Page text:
The gallery recently provided details of what will be its first Warhol show in almost 20 years. This show will reportedly explore his work through the lenses of sexuality, death, religion, and migration.
Curators have stated that the display of the 25 African-American and Latinx drag queens and trans women paintings are a particular coup.These works were commissioned by the Italian art dealer Luciano Anselmino in 1974 and first exhibited in Ferrara, Italy in 1975. “It is one of Warhol’s biggest series of works but probably the least known,” said Fiontán Moran, co-curator of the show.
Gregor Muir, a Tate director and co-curator, was the one who stumbled upon these works. “I had heard there might be these paintings in existence and I met the people who own them now and I went to visit them and it was quite the most remarkable thing. They were mostly in storage and it was just very beautiful and exciting to pull out these paintings and handle them and start to look through each and every work.”
The sitters were all recruited from the Gilded Grape Bar near Times Square, but were not originally named. Research by the Andy Warhol Foundation last year finally identified most of them, which included such prominent figures as Marsha P. Johnson. Johnson played a key role in the Stonewall uprising of 1969, and also co-founded the community group Street Transvestite Action Revolutionaries (STAR).
Since the paintings were created at a time of growing public interest in gender fluidity, Tate curators believe that the paintings are just as relevant now as they were then. “It is a really amazing portrait of a community in New York at a particular time where trans people would and still do face a lot of injustice and harassment,” said Moran.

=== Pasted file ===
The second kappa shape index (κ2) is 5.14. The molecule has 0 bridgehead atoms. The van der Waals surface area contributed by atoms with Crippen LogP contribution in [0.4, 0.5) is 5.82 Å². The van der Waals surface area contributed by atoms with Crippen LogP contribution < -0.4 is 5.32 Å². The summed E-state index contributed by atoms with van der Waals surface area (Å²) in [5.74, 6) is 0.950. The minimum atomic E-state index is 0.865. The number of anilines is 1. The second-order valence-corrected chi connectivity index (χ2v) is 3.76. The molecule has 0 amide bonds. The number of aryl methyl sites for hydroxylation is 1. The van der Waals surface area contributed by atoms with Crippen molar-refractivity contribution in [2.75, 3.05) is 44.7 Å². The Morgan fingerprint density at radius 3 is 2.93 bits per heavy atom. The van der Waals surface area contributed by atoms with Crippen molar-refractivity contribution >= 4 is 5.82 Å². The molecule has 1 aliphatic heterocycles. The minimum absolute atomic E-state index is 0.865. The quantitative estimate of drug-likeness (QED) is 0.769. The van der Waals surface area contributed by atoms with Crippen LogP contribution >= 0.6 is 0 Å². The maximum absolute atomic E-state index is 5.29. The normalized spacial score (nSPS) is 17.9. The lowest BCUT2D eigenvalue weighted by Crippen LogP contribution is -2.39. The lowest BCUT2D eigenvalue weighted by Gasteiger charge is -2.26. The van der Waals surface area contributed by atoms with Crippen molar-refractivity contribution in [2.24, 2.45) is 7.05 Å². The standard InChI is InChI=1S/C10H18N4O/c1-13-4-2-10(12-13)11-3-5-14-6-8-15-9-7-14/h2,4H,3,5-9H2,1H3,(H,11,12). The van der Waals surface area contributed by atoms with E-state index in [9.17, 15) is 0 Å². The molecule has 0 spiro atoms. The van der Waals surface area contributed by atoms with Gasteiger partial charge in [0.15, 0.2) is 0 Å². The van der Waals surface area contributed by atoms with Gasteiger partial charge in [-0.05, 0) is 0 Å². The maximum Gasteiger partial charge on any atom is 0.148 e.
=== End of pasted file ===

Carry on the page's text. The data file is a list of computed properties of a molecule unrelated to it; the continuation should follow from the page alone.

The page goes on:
Director of the Tate Modern, Francis Morris, stated that Warhol was an “artist who feels more relevant and influential today than ever. In today’s climate, it feels important to take a more human and more personal look at somebody who was a very familiar artist.”
The exhibition will feature over 100 works, including key ones from the pop period including Marilyn Diptych, 1962; Elvis I and II, 1963-64; and Race Riot, 1964.
The exhibition will also include some of Warhol’s wigs – almost works of art in their own right, said Muir.
Highlights will also include rarely loaned works, such as a 1980 portrait of Debbie Harry, as well as one of his final works –Sixty Last Suppers, which is a 10-meter-wide canvas being shown in the UK for the first time.
Sixty Last Suppers, which is one of Warhol’s final works before his death in 1987, is one of several in the show that depict how themes of faith and mortality are recurring in his work.
For more information about the exhibit, visit tate.org.uk/whats-on/tate-modern/exhibition/andy-warhol